- Use a large heavy chain dragged across the ground mechanically to pull out mature trees. But note, many smaller plants just bend over and straighten up once the chain has passed. It is not a method suited to uneven ground or along riverbanks as it can cause erosion and damage non-target species.
- Bulldozing, and deep ploughing can be effective, but must be followed up as it brings seeds to the surface.
- Treat vehicles and farm machinery. If moving from areas where the weed occurs to those weed-free, wash to remove soil and seed. This is equally important if the machinery is being imported into a country or moved within a country.
- Restrict cattle and other livestock to areas as yet uninfested by the weed. If stock is introduced from areas where mature seed are present, confine them to a paddock for a week to ensure all seeds have been passed.
- Movement of sand and soil:
- Do not move soil or sand from infested areas which could contain Senegalia seeds.
For best results with herbicides, the soil should be moist, and shrubs or trees should be actively growing:
- Foliar applications provide effective control from the time that plants are seedlings to 2 m tall. A wetting agent should be used. It is not recommended near waterways.
- Near waterways, use the cut-basal-bark (or ring bark) treatments: (i) make a 2-3 cm deep cut into the bark right around the trunk at about 75 cm from ground level, and apply herbicide to the wood inside the bark; or (ii) for small trees, cut them down at ground level and then apply herbicide to the cut.
- Away from waterway, larger trees can also be treated with a liquid or granular herbicide. If liquid, wet the bark with the herbicide from about 1 m above the ground, letting the liquid pool at the base of the tree.
In Australia, the following herbicides are registered for prickly acacia (Vachellia nilotica subsp. indica), and are likely to be effective again Senegalia rugata: fluroxypyr, triclopyr, triclopyr + picloram (non-crop and industrial areas, forests and pastures for basal-bark and cut-stump treatments); fluroxypyr (non-crop and industrial areas, forests, and pastures for spraying); hexazinome (agricultural buildings and pastures for soil application - seedlings, shrubs and trees); tebuthiuron (pastures); diuron (bore drains); glyphosate forests, pastures, commercial and industrial areas, agricultural buildings). In Fiji, glyphosate.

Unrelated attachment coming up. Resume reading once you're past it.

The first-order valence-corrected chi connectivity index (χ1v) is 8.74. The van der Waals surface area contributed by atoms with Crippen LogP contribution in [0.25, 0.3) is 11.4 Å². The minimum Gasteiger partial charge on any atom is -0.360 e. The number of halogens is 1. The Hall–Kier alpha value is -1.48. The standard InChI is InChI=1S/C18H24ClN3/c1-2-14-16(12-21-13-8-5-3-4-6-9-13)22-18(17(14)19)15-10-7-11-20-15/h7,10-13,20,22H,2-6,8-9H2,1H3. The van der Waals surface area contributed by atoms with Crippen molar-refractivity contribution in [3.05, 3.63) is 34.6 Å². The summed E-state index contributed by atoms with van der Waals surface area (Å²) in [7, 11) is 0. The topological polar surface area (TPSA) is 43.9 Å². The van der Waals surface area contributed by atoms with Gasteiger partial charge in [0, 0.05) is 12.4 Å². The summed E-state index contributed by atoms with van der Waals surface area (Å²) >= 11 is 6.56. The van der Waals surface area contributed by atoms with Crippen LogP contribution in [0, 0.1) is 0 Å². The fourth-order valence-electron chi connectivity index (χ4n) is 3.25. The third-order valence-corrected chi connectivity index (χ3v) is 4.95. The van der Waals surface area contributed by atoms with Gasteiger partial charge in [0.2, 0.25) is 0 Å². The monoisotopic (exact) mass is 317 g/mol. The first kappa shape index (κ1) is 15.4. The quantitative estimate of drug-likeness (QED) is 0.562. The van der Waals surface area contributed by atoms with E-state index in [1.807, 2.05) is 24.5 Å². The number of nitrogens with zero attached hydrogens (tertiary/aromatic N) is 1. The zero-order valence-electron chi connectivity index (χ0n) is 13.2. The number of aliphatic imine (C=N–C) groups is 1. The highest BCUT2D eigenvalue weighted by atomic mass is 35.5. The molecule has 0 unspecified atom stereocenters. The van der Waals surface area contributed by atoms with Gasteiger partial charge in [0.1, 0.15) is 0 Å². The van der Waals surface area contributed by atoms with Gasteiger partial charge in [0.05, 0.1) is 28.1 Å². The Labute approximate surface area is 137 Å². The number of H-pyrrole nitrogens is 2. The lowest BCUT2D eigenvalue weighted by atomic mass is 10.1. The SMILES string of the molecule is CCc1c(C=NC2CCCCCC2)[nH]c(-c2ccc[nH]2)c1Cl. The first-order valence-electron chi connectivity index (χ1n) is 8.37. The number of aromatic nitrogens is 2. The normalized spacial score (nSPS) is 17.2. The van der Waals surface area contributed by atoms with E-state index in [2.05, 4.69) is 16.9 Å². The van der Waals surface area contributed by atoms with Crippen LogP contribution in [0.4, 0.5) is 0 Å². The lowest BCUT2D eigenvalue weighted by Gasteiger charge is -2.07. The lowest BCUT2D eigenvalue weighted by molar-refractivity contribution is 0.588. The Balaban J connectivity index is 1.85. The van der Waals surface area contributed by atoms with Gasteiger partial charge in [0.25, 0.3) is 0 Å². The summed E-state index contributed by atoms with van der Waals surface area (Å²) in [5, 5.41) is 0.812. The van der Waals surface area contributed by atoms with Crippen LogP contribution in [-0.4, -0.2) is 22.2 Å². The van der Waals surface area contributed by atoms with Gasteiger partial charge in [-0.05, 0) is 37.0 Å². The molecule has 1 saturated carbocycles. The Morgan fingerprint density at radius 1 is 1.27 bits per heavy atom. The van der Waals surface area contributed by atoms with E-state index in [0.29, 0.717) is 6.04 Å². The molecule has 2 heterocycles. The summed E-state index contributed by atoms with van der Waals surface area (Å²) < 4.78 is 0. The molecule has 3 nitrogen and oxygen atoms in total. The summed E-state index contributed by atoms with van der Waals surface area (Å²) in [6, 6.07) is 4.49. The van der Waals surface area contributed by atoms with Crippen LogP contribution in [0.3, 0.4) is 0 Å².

Note, in the EU, approval to use glyphosate ends in December 2022; its use after that date is under discussion.
When using a pesticide, always wear protective clothing and follow the instructions on the product label, such as dosage, timing of application, and pre-harvest interval. Recommendations will vary with the crop and system of cultivation. Expert advice on the most appropriate herbicides to use should always be sought from local agricultural authorities.
AUTHORS Grahame Jackson, Makereta Ranadi & Nitya Singh
Information from Pedley L, Maslin BR (2018) Wattle Acaias of Australia. Department of Biodiversity, Conservation and Attractions. Western Australian Herbarium. (https://apps.lucidcentral.org/wattle/text/entities/senegalia_rugata.htm); Senegalia rugata. Wikipedia. (https://en.wikipedia.org/wiki/Senegalia_rugata); and Fern K (2021) Senegalia rugata (Lam.) Britton & Rose. Fabaceae. Tropical Plants Database. (https://tropical.theferns.info/viewtropical.php?id=Senegalia+rugata); and Senegalia rugata (Lam.) Britton & Rose. Plants of the world online. Royal Botanic Gardens, Kew. (https://powo.science.kew.org/taxon/urn:lsid:ipni.org:names:518300-1); and Weed spotters' Network Queensland (2015) DSITIA fact sheet. Queensland Herbarium, and the Department of Agriculture and Fisheries. April Bulletin. (https://www.qld.gov.au/__data/assets/pdf_file/0020/68510/weed-bulletin-apr2015.pdf); and Cairns Region Biosecurity Plan 2019-2024. Cairns Regional Council (https://www.cairns.qld.gov.au/__data/assets/pdf_file/0020/141194/CRCBiosecurityPlan2019_2024.pdf); and DAF (2020) Prickly acacia Vachellia nilotica subsp. indica (Benth) Kyal and Boatwr. Queensland Government. (https://www.daf.qld.gov.au/__data/assets/pdf_file/0007/73753/prickly-acacia.pdf); and from Waterhouse DF (1994) Biological control of weeds: Southeasat Asian Prospects. ACIAR. Canberra, Australia. 302 pp. Photo 3 Dinesh Valke from Thane, India. Acacia concinna. (https://commons.wikimedia.org/wiki/File:Acacia_concinna_(5595830208).jpg). Photo 4 Forestowlet. Acacia sinuata seen in IISc bangalore. (https://commons.wikimedia.org/wiki/File:Acacia_sinuata_02.JPG).
Produced with support from the Australian Centre for International Agricultural Research under project HORT/2016/185: Responding to emerging pest and disease threats to horticulture in the Pacific islands, implemented by the University of Queensland, in association with the Pacific Community and Koronivia Research Station, Ministry of Agriculture, Fiji.